MM: Do you think that the song and video and lyrics all just came together by happenstance or is it like it was all meant to be?

Dakotah Webb: All of our songs are meant to be, we pour our hearts and soul into everything we play and write. But the timing was pretty wild when we shot the music video, because the day before we were scheduled to do the shoot, I found out my mom had Stage IV cancer that had spread all over her body, and that she needed emergency surgery the next day (which was the day of the video shoot) if she wanted to live. So I was freaking out and felt so hopeless, I didn’t know whether I should cancel the shoot and go to the hospital and be with my mom, but if we did, there was no telling when we could reschedule because it was just before winter and where we live, we get a lot of snow so it was basically like today or not at all. My mom insisted that I go through with it, and because of that and the support from my bandmates, I did, but it was a really weird feeling. It made me realize there really was nothing I could do to save my mom, whether I was there at the hospital or not. So for me, the song took on a whole new, deeper personal meaning that I think was something I needed to go through.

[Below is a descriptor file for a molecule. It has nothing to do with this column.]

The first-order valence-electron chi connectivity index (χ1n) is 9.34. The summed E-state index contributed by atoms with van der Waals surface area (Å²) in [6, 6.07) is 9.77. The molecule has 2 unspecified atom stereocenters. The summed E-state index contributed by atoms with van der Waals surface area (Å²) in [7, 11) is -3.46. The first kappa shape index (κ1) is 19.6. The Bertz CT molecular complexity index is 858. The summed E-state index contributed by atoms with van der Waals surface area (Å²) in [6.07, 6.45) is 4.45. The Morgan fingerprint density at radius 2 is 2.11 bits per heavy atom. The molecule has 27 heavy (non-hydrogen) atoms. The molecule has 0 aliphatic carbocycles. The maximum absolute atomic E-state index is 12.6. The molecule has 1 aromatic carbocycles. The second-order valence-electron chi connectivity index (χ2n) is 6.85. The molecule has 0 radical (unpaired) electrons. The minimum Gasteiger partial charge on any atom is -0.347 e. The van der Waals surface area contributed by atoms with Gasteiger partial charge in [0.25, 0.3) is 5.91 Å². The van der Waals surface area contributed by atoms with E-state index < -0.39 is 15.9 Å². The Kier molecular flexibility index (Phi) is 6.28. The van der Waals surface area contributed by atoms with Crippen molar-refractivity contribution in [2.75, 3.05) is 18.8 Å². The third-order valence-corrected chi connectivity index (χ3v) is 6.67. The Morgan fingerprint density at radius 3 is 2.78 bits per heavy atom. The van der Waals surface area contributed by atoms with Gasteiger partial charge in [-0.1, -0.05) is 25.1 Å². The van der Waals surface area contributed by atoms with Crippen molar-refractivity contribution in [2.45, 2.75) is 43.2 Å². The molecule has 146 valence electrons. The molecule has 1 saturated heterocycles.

MM: Where did you all record “You Can’t Save Everyone”?

Dakotah Webb: We recorded it in Sacramento, CA at Fat Cat Recording Studios with Sean Stack. Shout out to Sean, we love working with that guy and can’t wait to get back over to him in Austin (he relocated since we recorded the song). 

MM: Is the studio recording place a place you consider to bring the right vibe to what you want to produce continually?

Dakotah Webb: With Sean absolutely! He really understands our sound and what we are going for and he makes the whole recording process smooth and efficient. He comes from a very diverse background, not just like recording metal and stuff like that, so he’s able to come at it from different angles and that was something that was really important to us because we aren’t really like any of the bands out there right now. We can’t wait to get back over to him and finish the rest of what we started with him. It’s really all about finding the right producer and the right space that makes you feel confident and comfortable and thankfully, we’ve found that. 

MM: If you were to give life a note, as you have all observed it so far, what would it be?

Dakotah Webb: Hot Sauce & Rock ‘N Roll!!!

MM: Who has been some of your most influential musicians and who has struck you as close to your writing style?